Nationwide, the number of self-identified white evangelicals who believed “an elected official can behave ethically even if they have committed transgressions in their personal life” more than doubled between 2011 and Trump’s campaign in 2016, from 30 percent to 72 percent, according to PRRI.
Bible teacher Beth Moore tweeted, “This is what happens when we sell our souls to buy our wins. The huge irony is that we do it in Jesus’ name. I don’t think he’s taking credit for this.”
While they don’t have a vote in Tuesday’s state election, evangelicals at a national level feel strongly about keeping Moore from holding office. According to Politico/Morning Consult polls (which each offer a multiethnic sample of about 600 self-identified evangelicals), half believe that if Moore wins the election, he should be expelled from Congress, while only a quarter believe Congress should seat him. Fewer than half of Republicans and Trump voters (44%) say the same. (Already, two of the other embattled politicians in that survey, Al Franken and Conyers, have resigned prior to congressional investigations.)
White evangelicals (64%) mostly line up with the rest of America (66%) in believing that the recent allegations “reflect widespread problems in society” rather than isolated incidents, according to Pew data provided to CT.
A majority of white evangelicals agree that the issue of sexual assault and harassment is “very important,” though women (73%) feel stronger about the issue than men (56%).
The ongoing claims of sexual misconduct are not confined to a particular industry or segment of American life; they have spawned the hashtag #ChurchToo for Christians to share their experiences of abuse.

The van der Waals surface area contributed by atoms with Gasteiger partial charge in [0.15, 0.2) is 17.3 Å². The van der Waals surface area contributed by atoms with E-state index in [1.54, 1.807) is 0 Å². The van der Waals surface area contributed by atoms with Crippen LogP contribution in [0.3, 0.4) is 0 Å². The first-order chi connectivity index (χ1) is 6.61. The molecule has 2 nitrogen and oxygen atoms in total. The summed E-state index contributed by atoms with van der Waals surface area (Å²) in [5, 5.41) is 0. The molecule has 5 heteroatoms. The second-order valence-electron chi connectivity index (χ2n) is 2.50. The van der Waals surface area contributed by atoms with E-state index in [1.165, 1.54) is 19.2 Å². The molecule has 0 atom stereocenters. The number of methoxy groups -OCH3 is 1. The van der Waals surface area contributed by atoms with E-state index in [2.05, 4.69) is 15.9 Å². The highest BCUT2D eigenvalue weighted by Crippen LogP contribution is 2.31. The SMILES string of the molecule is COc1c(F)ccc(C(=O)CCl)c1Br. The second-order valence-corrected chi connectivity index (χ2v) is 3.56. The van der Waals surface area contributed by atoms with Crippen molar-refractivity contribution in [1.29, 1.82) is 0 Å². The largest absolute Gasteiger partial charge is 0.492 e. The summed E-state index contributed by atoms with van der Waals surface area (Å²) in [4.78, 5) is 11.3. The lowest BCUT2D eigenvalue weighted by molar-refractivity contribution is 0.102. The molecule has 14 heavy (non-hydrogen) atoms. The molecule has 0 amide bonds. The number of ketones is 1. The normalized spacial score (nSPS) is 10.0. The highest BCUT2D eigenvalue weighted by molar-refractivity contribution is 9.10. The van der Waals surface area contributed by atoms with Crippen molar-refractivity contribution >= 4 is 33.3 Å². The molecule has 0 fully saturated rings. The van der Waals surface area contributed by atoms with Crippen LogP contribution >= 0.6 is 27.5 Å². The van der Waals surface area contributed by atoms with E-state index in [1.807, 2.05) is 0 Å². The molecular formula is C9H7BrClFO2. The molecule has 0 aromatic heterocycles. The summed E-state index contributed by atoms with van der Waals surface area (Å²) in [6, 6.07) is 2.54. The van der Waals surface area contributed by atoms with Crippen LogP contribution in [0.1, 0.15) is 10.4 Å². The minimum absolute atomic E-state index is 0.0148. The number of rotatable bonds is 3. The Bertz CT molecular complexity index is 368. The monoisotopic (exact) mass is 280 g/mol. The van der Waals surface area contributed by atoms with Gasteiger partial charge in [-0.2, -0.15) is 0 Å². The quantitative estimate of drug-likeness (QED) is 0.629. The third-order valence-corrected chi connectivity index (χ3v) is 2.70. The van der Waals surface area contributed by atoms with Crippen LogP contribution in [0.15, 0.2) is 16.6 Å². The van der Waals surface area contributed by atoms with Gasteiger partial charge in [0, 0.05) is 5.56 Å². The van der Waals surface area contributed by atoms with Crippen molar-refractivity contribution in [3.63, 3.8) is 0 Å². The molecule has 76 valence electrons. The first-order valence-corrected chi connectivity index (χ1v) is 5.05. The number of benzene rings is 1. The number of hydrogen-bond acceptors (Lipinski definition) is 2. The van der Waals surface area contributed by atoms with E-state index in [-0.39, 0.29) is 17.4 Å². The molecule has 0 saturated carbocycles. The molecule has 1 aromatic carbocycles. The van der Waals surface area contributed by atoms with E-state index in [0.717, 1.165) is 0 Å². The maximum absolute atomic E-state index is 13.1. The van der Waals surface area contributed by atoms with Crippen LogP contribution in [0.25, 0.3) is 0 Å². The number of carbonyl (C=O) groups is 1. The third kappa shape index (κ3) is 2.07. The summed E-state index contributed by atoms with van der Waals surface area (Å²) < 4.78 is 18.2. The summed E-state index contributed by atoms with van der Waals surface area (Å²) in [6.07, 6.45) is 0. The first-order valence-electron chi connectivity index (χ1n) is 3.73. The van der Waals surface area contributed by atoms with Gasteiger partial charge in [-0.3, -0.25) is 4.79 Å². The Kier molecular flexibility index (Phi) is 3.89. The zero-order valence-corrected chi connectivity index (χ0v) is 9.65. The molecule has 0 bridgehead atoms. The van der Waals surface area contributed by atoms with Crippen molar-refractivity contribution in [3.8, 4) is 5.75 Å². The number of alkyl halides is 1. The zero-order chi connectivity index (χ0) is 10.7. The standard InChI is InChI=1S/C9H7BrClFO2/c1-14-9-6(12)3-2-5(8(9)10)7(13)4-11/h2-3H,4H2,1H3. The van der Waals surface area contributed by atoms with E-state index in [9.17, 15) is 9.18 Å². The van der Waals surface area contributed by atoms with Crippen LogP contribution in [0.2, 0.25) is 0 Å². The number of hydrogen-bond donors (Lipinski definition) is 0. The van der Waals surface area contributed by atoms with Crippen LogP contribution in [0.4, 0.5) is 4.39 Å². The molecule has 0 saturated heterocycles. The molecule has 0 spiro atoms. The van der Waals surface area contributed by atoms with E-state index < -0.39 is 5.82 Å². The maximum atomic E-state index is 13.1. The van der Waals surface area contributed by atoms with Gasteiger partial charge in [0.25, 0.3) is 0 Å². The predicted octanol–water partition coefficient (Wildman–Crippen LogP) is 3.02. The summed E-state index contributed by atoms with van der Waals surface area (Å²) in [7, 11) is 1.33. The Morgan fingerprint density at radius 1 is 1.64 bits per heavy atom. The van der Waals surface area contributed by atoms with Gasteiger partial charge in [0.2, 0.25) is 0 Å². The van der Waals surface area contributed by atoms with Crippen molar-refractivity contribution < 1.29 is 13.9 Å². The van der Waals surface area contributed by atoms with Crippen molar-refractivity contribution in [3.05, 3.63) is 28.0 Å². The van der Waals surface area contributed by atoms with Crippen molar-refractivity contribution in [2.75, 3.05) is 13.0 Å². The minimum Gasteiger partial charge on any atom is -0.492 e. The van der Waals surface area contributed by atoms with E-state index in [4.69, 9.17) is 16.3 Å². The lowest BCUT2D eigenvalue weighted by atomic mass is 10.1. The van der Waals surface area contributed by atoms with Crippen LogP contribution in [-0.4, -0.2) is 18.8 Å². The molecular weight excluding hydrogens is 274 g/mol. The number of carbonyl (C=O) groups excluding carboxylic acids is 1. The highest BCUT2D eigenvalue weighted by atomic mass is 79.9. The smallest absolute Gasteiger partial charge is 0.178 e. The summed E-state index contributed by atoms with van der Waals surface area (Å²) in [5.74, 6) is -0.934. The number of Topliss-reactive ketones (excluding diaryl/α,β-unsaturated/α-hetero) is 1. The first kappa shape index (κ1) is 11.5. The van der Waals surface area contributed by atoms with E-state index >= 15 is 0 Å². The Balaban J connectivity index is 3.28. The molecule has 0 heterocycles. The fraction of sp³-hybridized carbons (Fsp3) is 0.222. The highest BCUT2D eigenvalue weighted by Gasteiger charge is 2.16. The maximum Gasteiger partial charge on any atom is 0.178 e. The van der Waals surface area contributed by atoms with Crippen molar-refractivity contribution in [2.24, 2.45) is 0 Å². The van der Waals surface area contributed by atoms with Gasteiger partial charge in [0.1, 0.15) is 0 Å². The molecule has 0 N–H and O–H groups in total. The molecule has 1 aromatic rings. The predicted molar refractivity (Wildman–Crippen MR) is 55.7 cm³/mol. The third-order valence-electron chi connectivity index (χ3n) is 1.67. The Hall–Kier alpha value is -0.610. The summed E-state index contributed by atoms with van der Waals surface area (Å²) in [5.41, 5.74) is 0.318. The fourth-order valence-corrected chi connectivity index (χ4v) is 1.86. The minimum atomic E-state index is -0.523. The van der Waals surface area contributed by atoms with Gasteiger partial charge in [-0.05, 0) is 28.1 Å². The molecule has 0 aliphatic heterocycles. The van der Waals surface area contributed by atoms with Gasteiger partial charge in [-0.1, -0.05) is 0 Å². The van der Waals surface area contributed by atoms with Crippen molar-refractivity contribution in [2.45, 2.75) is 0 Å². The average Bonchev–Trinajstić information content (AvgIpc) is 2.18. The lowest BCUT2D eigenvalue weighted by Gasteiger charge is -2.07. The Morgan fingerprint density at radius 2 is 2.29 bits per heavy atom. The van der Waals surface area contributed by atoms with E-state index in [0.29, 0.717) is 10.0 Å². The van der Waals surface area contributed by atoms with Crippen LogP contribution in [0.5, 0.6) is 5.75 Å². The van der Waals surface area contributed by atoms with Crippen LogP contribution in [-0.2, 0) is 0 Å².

Many church leaders have spoken out, in grief and condemnation, against the accused figures and have encouraged fellow believers to take a moral stand against sexual misconduct and on behalf of victims.
“Christians need to avoid even the appearance of ambivalence towards sexual assault and child molestation,” wrote Ed Stetzer, CT blogger and director of the Billy Graham Center at Wheaton College. “The world is watching and the gospel demands us take a stand against such sin and to stand with the victims. That should be, and has been for me and many others, our primary focus.”
Following the allegations against Roy Moore, Ethics and Religious Liberty Commission president Russell Moore tweeted, “Christian, if you cannot say definitively, no matter what, that adults creeping on teenage girls is wrong, do not tell me how you stand against moral relativism.”
Evangelicals are mostly likely to recognize sexual harassment as an issue in Hollywood (67%), the media (51%), and the federal government (45%), according to Politico/Morning Consult. But nearly 1 in 5 evangelical voters say sexual harassment is a “big problem” in their workplaces, slightly more than Christians and Americans overall.
“Leaders in every level of society—from entertainment, to the marketplace, to politics, to churches—must honestly wrestle with this challenging issue and what it means for their institutions,” wrote Barna Group editor in chief Roxanne Stone.
Barna found that Americans characterize a range of behaviors as sexual assault, including touching, forcing sexual activity, making sexual comments about appearance, sexting, and persistently asking someone out on a date after being told no.
“Pastors and spiritual leaders, especially, must be ready to talk with their members: to hear the stories of the victims, to offer counseling services, to speak from the pulpit on the respect and humanization that gender equality really requires,” Stone said.